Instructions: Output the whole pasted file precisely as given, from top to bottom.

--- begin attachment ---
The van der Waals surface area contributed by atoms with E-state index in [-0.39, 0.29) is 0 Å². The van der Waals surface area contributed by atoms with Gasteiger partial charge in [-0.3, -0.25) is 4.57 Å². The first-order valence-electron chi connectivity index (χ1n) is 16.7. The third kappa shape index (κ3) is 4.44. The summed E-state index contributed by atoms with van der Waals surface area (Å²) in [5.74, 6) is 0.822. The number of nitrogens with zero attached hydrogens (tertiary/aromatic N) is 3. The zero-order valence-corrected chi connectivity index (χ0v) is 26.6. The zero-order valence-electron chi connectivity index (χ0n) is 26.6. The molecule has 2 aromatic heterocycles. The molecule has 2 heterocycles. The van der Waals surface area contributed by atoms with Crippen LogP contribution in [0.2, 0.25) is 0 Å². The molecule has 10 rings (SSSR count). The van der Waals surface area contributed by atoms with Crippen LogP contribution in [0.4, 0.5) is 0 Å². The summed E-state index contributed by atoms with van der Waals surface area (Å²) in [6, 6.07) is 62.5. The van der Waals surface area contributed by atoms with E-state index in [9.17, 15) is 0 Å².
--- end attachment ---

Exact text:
The van der Waals surface area contributed by atoms with E-state index in [-0.39, 0.29) is 0 Å². The van der Waals surface area contributed by atoms with Gasteiger partial charge in [-0.3, -0.25) is 4.57 Å². The first-order valence-electron chi connectivity index (χ1n) is 16.7. The third kappa shape index (κ3) is 4.44. The summed E-state index contributed by atoms with van der Waals surface area (Å²) in [5.74, 6) is 0.822. The number of nitrogens with zero attached hydrogens (tertiary/aromatic N) is 3. The zero-order valence-corrected chi connectivity index (χ0v) is 26.6. The zero-order valence-electron chi connectivity index (χ0n) is 26.6. The molecule has 2 aromatic heterocycles. The molecule has 2 heterocycles. The van der Waals surface area contributed by atoms with Crippen LogP contribution in [0.2, 0.25) is 0 Å². The molecule has 10 rings (SSSR count). The van der Waals surface area contributed by atoms with Crippen LogP contribution in [0.4, 0.5) is 0 Å². The summed E-state index contributed by atoms with van der Waals surface area (Å²) in [6, 6.07) is 62.5. The van der Waals surface area contributed by atoms with E-state index in [9.17, 15) is 0 Å².